In case you hadn't heard, SUVs are big business.
So much so that in 2017 and 2018 SUVs outsold passenger cars (sedans, wagons, coupes, hatches, etc) for the first time.
The lure of a higher-riding body with more space has finally toppled the established body styles.
Top of the pops
For brands such as Maserati an SUV is the top seller, accounting for more than half of Australian sales. That's not bad considering the Italian maker didn't have an SUV until late 2016.
But it's perhaps not surprising; in the market segment Maserati plays in, almost 80 per cent of it is now commanded by SUVs.
Little surprise success came quickly once the Levante hit showrooms. In its first full month on sale the Levante outsold every other Maserati combined.
Ever since it's comfortably been the top seller for the marque, giving it a rival to the likes of the Porsche Cayenne and BMW X5.
Power to the people
But until an update late in 2017, there has been one thing missing with the Levante: the sort of sound and performance people expect of a Maserati.
Sure, the Levante looks the business and devours corners with the sort of enthusiasm 2.1-tonne-plus SUVs simply shouldn't do.
But its diesel engine was a tad too … sensible.
The 3.0-litre V6 diesel is grunty, but more about getting the job done than pushing those sensual driving buttons the Italians so often manage to nail.
Enter the Levante S, which sits in the middle of the expanding family.
Under the bonnet is a snarling 3.0-litre twin turbo V6 fed with premium unleaded. And it's an engine with pedigree.
While it's not used in any Ferrari, the V6 was developed in conjunction with Ferrari engineers and is produced in a Ferrari factory. Not bad fodder for some dinner party bragging rights.
Power peaks at 321kW, well up on the 202kW of the diesel. Combined with a hearty 580Nm of torque (that's 20Nm down on the diesel) it makes for brisk acceleration, although there are faster SUVs out there.
The sprint to 100km/h takes 5.2 seconds and the S has plenty in reserve once you reach triple figures. All of which better suits the sporty character of the Levante.
As for the sound, it's nothing like the guttural bark of a naturally-aspirated Maserati V8 – very little is in an era where turbocharged engines rule - but it's among the more enticing V6s.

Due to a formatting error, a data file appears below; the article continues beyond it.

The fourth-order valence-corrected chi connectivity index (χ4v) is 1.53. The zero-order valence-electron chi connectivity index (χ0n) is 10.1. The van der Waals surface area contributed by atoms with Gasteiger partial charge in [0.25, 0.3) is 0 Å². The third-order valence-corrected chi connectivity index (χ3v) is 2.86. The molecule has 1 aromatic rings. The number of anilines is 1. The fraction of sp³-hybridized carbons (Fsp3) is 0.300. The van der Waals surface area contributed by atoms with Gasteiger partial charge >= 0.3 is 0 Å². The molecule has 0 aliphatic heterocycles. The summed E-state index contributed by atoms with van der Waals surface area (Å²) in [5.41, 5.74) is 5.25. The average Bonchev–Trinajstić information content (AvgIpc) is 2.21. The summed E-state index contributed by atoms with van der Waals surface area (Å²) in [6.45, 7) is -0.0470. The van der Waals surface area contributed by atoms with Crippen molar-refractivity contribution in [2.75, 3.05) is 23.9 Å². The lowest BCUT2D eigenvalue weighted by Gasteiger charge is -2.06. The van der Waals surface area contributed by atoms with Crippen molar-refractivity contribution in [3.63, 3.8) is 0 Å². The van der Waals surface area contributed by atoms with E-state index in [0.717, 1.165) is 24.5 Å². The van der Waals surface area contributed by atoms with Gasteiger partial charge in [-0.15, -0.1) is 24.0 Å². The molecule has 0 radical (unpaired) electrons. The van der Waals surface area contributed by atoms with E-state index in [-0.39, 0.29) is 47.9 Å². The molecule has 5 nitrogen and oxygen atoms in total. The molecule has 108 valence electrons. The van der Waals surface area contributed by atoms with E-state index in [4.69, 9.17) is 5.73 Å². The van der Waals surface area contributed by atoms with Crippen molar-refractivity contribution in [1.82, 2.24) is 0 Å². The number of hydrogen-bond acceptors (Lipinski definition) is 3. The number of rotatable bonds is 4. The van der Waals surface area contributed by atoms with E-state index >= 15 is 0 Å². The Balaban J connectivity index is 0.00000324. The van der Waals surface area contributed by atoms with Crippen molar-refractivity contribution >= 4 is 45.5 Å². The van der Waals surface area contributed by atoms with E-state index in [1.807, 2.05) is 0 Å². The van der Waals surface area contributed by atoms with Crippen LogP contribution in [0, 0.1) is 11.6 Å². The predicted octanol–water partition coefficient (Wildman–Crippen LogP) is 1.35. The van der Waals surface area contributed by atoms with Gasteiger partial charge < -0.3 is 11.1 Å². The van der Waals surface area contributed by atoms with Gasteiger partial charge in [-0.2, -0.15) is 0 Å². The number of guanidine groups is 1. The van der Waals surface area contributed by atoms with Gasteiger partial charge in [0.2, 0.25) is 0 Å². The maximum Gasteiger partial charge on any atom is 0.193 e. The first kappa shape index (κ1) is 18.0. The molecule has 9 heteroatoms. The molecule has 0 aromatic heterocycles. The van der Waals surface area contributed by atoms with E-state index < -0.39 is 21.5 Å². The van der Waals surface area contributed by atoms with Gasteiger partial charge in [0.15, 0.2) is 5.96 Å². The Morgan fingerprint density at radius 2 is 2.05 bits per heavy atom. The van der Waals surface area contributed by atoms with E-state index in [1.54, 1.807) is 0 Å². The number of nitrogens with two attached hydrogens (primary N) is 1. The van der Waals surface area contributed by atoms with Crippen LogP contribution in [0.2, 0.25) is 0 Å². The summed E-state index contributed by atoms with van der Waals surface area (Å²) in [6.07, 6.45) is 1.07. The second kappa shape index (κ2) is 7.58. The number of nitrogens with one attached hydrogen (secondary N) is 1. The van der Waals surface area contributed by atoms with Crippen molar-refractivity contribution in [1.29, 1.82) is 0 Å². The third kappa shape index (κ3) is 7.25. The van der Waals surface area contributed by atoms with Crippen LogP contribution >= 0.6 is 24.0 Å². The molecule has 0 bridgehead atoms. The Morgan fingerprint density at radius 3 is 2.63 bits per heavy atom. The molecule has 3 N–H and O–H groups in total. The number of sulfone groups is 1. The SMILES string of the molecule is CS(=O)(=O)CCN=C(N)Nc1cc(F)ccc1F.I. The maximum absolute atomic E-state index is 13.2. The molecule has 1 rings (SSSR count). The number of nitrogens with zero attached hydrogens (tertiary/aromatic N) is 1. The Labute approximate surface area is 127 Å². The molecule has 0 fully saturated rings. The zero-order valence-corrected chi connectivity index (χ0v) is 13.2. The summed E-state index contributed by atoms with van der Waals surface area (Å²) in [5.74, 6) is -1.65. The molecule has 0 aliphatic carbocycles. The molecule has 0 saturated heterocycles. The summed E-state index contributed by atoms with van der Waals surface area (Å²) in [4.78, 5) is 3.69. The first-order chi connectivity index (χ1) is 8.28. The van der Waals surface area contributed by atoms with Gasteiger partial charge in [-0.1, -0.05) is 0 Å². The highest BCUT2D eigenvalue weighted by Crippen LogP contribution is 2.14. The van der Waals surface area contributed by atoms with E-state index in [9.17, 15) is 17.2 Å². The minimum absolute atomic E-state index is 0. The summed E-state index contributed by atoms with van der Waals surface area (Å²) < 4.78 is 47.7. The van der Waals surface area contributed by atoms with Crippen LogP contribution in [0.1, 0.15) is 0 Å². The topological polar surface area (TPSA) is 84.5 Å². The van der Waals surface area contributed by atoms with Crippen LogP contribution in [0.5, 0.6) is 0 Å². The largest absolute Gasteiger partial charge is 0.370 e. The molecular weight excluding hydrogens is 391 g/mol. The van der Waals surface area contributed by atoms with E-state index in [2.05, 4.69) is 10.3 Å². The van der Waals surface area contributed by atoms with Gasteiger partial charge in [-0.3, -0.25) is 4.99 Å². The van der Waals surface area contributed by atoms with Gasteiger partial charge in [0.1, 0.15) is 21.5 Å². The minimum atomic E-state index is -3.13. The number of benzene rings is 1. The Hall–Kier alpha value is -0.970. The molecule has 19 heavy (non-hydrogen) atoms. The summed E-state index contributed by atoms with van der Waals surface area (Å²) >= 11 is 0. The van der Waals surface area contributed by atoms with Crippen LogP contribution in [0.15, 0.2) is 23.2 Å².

Dial up Sport mode and the idle and low-rev note gets a decent boost to its bass.
And there's a vitality to it as it builds revs, heading towards 7000rpm.
It works nicely with the eight-speed automatic, too, making for effortless acceleration with a decent dose of zing when you yearn for it.
For cruising, though, it's good to be able to dial back the exhaust for a more serene cabin environment, something the Levante does nicely.
Adding that extra letter to the Levante – along with the extra under-body excitement – costs more, although a repricing earlier this year made things more palatable.
Whereas the Levante diesel starts at $139,990, the Levante S begins at $164,990.
Splash out $179,900, though, and you can choose between the GranSport or the GranLusso, the versions most owners will choose.
The GranSport and GranLusso model names also apply to the diesel Levantes and add more equipment; wheels and tyres step up from 20 inches in diameter to 21 inches and there's additional paint around the lower skirting.
In keeping with its sporty positioning, the GranSport gets painted brake calipers (red or yellow), sports steering wheel, sports front seats, a grille finished in shiny black rather than chrome and a rear spoiler.
The GranLusso tilts more towards the luxury side with an Alcantara roof lining, additional chrome touches, higher grade leather, doors that suck themselves close and a panoramic sunroof.
Wait, there's more
The S is the performance hero of the Levante lineup for now.
But Maserati has more coming in the form of the Levante GTS and Trofeo.
Utilising a Maserati-tuned version of the V8 turbo used in the Quattroporte GTS and various Ferraris, the Levante's performance will better match the Porsches and V8-powered BMWs and Mercedes-AMGs it is priced against.
Expect it to arrive later in 2019 with the choice of a 404kW version or 441kW for the Trofeo.
Maserati is also reported to be working on a hybrid Levante, allowing limited electric-only running with the backup of an engine for longer drives.
Diesel at heart
Despite the more powerful and exciting engine option, many Levante buyers will choose the safe and sensible V6.
Maserati Australia expects almost 90 percent of Levante sales to be the V6 diesel, leaving the far more exciting and enticing new petrol engine to account for 10 percent (or maybe a fraction more) of sales.
Blame it on fuel prices – the diesel uses 34 percent less fuel than the petrol – or the $25K premium on the petrol engine.
Either way, it seems most are content to get everything else Maserati and live with an engine that just does the job.
They won't know what they're missing out on.